At PACO we like to say that diversity is in our DNA; being inclusive is literally the reason we exist. So it’s been both inspiring and gut-wrenching to see our Black brothers and sisters demand to be fully recognized as part of a society that has at various times brutally, casually, and unconsciously refused to accept them as equals. And it’s been thrilling to see responses that make this time seem different – that this time, finally, America is genuinely listening to them.
not to say all is right with the world; there’s still plenty of resistance,
opportunism, and simple tone-deafness (dear Adweek: you may not want to paywall
a piece headlined “600
Black Advertising Professionals Demand Meaningful Action from Leadership”…just
sayin’). But a lot of brands and other organizations are going beyond lip
service and taking meaningful action. Here are a couple that stand out.
should surprise nobody to see Ben & Jerry’s taking a strong stand in
support of Black Lives Matter – police organizations boycotted the ice cream
maker back in 2016 for their outspoken support of the movement. They renewed
their commitment on June 3rd by publishing “We
Must Dismantle White Supremacy: Silence Is Not an Option”
on their website. And while many brands would have stopped there (and probably
used less uncompromising language) they continued with four specific points in
support of their stance. It’s easy to make bland statements of support.
Specifics tell your customers that you’re not afraid to hold people accountable
– and to be held accountable yourself.
Ben & Jerry’s statement is expected, Bain Capital’s new seven
point commitment to support racial and social equality
might not be. After all, private equity firms aren’t known as bastions of
progressivism. Still, their list includes not only concrete efforts to embed
equality in corporate culture by adding racial and social equity as the fourth
pillar of their social impact practice and making Juneteenth a mandatory day of
learning and reflection, but also pledges substantial resources in the form of
$100 million to pro-bono support over the next five years. Making specific
pledges shows they’re willing to be held accountable. That’s a welcome sign of
brand worth recognizing is Band-Aid, for starting bandage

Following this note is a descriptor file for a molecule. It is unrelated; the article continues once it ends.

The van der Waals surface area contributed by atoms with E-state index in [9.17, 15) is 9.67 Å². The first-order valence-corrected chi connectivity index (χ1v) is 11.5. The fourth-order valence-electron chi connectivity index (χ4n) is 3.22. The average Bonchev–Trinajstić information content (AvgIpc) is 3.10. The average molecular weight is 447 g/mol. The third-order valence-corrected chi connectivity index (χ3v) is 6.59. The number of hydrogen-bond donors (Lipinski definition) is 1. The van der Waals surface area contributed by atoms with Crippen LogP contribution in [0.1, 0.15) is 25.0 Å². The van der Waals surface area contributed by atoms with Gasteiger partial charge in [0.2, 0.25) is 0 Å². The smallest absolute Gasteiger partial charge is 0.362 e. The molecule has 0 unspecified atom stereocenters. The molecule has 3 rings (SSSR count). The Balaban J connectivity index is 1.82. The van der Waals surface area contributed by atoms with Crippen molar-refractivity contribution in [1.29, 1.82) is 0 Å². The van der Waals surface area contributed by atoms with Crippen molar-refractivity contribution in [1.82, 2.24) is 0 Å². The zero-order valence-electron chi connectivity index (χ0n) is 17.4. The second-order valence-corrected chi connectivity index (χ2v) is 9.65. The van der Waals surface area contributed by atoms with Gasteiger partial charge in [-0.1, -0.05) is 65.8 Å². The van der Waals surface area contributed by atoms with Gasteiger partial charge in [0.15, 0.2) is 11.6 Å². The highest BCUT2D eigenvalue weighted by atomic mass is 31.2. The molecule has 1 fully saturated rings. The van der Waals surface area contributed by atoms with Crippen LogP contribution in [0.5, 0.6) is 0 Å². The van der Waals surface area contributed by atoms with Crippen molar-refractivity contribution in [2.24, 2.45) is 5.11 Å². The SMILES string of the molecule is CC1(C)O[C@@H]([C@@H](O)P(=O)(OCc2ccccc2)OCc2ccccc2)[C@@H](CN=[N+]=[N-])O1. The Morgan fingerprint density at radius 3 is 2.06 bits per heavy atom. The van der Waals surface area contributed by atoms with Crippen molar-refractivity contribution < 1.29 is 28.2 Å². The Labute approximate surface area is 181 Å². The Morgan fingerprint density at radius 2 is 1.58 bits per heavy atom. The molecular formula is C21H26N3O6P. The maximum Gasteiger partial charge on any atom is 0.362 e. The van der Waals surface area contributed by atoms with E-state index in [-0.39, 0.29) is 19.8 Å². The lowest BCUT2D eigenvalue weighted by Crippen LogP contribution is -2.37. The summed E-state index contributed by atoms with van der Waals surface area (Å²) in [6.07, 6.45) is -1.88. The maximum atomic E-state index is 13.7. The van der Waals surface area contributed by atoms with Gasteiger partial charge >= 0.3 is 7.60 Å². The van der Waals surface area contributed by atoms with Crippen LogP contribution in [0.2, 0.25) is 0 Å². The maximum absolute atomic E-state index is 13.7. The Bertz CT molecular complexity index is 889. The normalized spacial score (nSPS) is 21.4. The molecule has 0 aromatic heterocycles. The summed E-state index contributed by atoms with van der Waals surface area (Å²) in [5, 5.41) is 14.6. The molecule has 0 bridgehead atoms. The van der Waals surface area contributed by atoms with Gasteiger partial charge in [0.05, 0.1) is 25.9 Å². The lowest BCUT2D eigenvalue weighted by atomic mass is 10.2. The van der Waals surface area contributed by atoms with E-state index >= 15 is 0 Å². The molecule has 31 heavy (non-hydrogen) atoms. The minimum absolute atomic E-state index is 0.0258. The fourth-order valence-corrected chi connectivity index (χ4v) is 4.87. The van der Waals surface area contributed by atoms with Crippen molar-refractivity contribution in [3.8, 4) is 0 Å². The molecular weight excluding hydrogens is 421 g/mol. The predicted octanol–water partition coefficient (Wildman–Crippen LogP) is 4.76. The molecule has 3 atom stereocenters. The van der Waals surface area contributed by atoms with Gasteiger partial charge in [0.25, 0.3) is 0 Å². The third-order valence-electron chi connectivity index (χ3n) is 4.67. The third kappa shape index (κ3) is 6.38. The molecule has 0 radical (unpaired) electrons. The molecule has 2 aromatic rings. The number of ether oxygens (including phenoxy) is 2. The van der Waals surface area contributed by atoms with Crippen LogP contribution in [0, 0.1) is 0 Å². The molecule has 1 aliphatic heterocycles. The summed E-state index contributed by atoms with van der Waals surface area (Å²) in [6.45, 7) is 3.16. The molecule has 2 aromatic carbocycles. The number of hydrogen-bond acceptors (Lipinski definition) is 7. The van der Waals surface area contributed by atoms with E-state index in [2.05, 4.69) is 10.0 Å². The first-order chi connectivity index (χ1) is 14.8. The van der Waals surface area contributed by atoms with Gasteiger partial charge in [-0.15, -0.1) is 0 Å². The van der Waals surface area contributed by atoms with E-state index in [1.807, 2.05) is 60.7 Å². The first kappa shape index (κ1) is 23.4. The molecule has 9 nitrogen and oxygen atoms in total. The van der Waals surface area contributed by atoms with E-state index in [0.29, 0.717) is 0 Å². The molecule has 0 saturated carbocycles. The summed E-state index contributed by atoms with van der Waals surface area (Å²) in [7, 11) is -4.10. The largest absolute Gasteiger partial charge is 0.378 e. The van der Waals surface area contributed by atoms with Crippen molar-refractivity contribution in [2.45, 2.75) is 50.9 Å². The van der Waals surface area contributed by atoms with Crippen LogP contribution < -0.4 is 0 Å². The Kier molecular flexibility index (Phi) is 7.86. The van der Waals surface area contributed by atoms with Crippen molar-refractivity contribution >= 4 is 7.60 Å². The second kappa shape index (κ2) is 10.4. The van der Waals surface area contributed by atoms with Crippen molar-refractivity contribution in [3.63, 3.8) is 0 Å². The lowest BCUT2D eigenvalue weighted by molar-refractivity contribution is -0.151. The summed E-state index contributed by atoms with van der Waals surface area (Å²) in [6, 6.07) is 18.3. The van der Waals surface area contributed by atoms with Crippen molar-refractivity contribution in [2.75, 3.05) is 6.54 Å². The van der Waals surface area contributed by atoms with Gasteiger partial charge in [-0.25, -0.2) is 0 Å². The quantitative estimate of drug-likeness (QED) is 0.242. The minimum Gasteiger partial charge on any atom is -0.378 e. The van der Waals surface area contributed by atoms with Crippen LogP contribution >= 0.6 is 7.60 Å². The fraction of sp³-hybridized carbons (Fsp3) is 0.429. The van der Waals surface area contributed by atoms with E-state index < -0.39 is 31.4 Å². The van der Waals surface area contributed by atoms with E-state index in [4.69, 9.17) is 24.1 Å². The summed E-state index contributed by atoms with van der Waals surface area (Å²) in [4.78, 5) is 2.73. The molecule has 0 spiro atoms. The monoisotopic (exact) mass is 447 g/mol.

lines in black and brown skin tones. Yes, it took 99
years for them to do it. But you know what’s worse than being late? Never showing
up. Shifting American society from a default of whiteness requires all kinds of
changes. Simply acknowledging that there is a vast array of flesh tones will
let’s take a look at Disney. The parent company pledged millions in support of
the NAACP and other nonprofits dedicated to racial equity, and Lucasfilm was
unequivocal in its support of John Boyega’s passionate speeches on the topic.
Disney had also been advertising on Tucker Carlson’s Fox News show, but rather
than undermine their position and discredit their brand, the House of Mouse
instructed their media buyers to pull the ads as his opposition to the movement
is obviously far from an exhaustive list of brands showing meaningful support,
but the examples demonstrate some common themes. What lessons can marketers
take from them?
stop with slogans – if you’re calling for action, be specific about what steps
are needed to make it happen.
beyond words – if you believe in a cause, put some resources behind it.
an eye on the simple things too – while thundering proclamations and huge
checks get noticed, small gestures can be just as powerful.
by the statements and commitments you make – your customers will notice
hypocrisy and while they may not remember the exact details, they’ll remember
how they felt about it.
Being an ally in
difficult times is a hard thing that can put your brand in uncomfortable
positions. But it matters. And it’s worth doing right. By making ourselves
accountable to concrete and meaningful commitments, we help make our society a
better and more inclusive place.